Wagner in Paris

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Published: 7th November, 2016

As Wagner fever increases with the imminent arrival of Opera Australia’s reprise of its Ring season, the Melbourne Recital Centre and The Parlour have joined in with a more critical take on the Great Man. Subtitled “A Story of Prison, Ambition & Song” Wagner in Paris is a reminder that musical genius is no guarantee of personal virtue.

In the intimate setting of the Salon, Julie Houghton sat at a small table reading letters and responding to them with frowns, smiles and a busy quill. She is Natalie Planer, the secret, illegitimate daughter of Wagner’s first wife, the actress Minna Planer, who had been seduced at the tender age of fifteen. When Minna Wagner died in 1866 she bequeathed all her property to Natalie, including letters of great interest to Wagner’s biographer Mary Burrell, who discovered Natalie in a “poor house” for women.

The focus of the encounter between Natalie and a theatrically imagined Mary Burrell is the period between 1840 and 1842, when the Wagners and Natalie lived in Paris. As the aged Natalie, Houghton’s tone was acerbic as she described their poverty and Richard writing as “a penniless hack journalist and selling his songs”. There was plenty of humour in Houghton’s performance both in her beautifully enunciated commentary and subtle actions. While she supplied some of the “chronological truth” of the letters, marking out the dates, Eva Justine Torkkola played the part of the young Natalie with conviction. Animated and ranging around the space, she confronted the audience with the “truth” as revealed in the letters.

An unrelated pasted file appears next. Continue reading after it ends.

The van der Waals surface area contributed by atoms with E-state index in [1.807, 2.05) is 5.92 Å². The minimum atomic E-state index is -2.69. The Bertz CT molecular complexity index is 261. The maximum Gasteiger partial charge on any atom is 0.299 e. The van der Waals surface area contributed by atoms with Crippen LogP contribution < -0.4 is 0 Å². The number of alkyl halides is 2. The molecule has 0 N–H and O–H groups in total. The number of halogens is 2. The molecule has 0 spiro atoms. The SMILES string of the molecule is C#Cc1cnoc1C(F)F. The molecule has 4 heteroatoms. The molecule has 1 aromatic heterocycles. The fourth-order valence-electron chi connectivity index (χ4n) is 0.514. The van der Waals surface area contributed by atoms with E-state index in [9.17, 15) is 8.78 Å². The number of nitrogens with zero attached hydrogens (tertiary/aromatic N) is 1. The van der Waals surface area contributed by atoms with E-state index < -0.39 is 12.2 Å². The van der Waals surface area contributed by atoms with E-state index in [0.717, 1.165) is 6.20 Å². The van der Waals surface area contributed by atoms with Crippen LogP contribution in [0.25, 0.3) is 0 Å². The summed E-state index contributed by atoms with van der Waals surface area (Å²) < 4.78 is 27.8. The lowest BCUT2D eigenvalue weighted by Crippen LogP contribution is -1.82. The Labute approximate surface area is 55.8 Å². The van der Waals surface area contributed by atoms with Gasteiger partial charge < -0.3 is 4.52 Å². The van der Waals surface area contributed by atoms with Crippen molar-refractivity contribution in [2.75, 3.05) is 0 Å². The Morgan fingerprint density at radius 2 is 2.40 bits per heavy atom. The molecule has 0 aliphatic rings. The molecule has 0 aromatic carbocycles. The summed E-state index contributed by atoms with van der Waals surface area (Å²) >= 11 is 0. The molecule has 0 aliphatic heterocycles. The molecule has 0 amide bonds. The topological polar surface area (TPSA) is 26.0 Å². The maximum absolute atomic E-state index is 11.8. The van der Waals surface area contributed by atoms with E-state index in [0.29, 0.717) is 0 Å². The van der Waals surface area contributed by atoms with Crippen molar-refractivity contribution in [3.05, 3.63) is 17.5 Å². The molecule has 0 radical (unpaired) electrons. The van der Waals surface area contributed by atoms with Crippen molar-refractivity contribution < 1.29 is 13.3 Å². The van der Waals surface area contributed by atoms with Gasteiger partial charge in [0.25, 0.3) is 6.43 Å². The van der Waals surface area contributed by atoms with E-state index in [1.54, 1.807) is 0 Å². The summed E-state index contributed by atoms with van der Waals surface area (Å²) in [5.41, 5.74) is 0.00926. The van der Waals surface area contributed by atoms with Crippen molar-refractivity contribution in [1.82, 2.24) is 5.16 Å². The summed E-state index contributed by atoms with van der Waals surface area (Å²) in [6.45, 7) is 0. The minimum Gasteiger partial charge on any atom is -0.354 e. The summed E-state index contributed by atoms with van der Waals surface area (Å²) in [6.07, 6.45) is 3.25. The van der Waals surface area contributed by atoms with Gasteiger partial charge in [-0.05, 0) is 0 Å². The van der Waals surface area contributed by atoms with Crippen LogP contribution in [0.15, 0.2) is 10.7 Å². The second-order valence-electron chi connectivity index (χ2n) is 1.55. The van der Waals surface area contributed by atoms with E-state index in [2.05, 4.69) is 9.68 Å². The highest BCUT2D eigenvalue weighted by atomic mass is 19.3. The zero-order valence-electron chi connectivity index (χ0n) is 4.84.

Towards the end of the performance Alice Tovey stormed in to address her younger and older counterparts and to shock those in the audience who had not heard the tale of Minna selling her most prized possessions only to have Richard spend almost as much by immediately buying silk underwear and other finery. She later stormed off with the angry prediction that “Richard Wagner will be nothing but a footnote in history”.

Some early songs by Wagner and one each by Meyerbeer, Chopin and Berlioz were interleaved between passages of narrative. With Eidit Golder an assured and responsive accompanist, baritone Adam Miller began with a confident account of “Der Tannenbaum”. Although his French pronunciation was sorely tested, his firm, rounded tone suited the drama of “Les Deux Grenadiers”. Karen van Spall had the lion’s share of the singing, her rich mezzo-soprano becoming more relaxed with each song. Her gentle treatment of “Dors mon enfant” from Wagner’s Trois melodies was particularly beautiful. Wendy Grose achieved some lovely soft high notes in Wagner’s “Les Adieux de Marie Stuart” although her bright soprano was a shade too operatic for Berlioz’ “Villanelle”.

There is no doubt that Wagner’s complexities can be confronting. Egomaniac, gambler, womaniser, irresponsible insensitive wastrel? It would seem so. But he was certainly a great deal more than that. Perhaps Der fliegende Holländer would have been invested with less emotional impact if he hadn’t been wearing those silk undies. Whatever the truth of the matter, this performance shed some light on an important part of Wagner’s life as he began his ascent to fame. Entertaining and informative, it also provided an insight into the lives of those close to him.

Reviewer Heather Leviston attended the single performance of Wagner in Paris on November 3 at the Recital Centre.

Regular Classic Melbourne readers will note that, on this occasion, a reviewer found herself central to the action on stage. This was Julie Houghton, exercising her dramatic talents in the role of Natalie Planer.

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